By MELTON PAIS
KUMULS playmaker Ase Boas says he will be ready to face the Welsh on Saturday, allaying fears he could miss the World Cup opener with a knee injury.
The Papua New Guinea LNG Kumuls vice-captain told The National he was confident he would be running out onto the Oil Search National Football Stadium two weeks after being pulled out of the Tri-Nations fixture against Fiji in Suva.
The 28-year-old played down the severity of his injury, describing it as a bruise that needed to be rested.
“It was just a bruise on my left knee,” Boas said at training yesterday.
“Our physio Simon Morris has given me until tomorrow to confirm whether I am ready to play the first game or not. But for myself, I am ready,” Boas said.
“I’ve been taking care of it and Simon has been happy with the progress over the last week. It’s been really good and I know I’ll be good for the weekend.”
Boas’ importance to the side cannot be down played with the five-eighth the side’s chief play-maker and goal kicker.
Boas despite struggling on one leg in the Tri-Nations fixture had a hand in his side’s two tries and kicked a conversion with ease and combined well with hooker Kurt Baptiste.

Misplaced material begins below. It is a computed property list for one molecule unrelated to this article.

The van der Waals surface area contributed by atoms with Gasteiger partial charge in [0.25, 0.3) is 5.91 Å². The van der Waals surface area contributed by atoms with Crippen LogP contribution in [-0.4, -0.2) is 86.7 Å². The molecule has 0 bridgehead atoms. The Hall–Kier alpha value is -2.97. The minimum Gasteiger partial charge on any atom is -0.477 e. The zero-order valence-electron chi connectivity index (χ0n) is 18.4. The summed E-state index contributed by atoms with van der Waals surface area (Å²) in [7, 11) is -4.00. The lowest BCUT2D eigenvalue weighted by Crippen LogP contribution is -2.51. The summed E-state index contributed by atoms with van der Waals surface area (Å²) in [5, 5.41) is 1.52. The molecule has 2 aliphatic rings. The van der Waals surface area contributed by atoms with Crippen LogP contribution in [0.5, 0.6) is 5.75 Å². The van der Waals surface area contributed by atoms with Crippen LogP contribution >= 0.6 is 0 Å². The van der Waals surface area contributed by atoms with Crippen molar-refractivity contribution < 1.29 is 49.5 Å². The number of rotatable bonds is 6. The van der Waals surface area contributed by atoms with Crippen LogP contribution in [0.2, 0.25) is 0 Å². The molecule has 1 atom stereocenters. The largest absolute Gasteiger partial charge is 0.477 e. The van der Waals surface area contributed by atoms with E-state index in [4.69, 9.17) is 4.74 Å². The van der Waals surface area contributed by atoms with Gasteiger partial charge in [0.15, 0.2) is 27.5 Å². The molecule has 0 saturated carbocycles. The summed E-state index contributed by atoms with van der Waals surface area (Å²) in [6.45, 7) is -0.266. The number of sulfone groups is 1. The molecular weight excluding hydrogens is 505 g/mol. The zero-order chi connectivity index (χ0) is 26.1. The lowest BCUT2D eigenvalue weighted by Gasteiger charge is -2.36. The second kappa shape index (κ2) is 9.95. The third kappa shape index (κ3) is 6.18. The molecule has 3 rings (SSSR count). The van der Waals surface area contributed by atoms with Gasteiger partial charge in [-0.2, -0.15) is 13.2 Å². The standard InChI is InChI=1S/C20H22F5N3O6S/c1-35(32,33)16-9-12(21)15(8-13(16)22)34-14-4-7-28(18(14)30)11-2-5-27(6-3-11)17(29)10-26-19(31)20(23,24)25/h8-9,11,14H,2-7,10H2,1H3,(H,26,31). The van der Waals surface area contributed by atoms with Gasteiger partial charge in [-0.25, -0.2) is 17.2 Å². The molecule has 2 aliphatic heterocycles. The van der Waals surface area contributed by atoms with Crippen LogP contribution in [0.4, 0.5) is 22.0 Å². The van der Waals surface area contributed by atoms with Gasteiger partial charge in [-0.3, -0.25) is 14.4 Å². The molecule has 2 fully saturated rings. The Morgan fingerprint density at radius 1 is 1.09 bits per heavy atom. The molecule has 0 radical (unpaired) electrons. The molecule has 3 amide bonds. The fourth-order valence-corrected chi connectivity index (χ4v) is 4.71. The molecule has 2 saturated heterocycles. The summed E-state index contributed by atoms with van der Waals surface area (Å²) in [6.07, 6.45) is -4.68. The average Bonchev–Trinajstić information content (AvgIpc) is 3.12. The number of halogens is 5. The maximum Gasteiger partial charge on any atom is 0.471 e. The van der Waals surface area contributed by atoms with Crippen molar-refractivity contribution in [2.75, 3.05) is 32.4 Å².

Boas said he had no intention of letting down the fans or the country and would run out in the No.6 jersey for the 3pm fixture against the Welsh Dragons in front of a full house at the Oil Search National Football Stadium.
“I’ll give my best for the team and the fans and all those out there who support us and want us to win.”
Kumuls coach Micahel Marum said told The National that his star half was crucial in a leadership role as well as being the sides best goal kicker and general play kicker and would be key to the side’s success at the World Cup.
“It would be a blow if we lose him although we have enough players who can fill in at first receiver and organise the sets but we would miss his goal kicking,” Marum said.
Marum said his side were prepared for the worst case scenario but he did not anticipate that happening saying that Boas was almost certain to be cleared to play.
By MELTON PAIS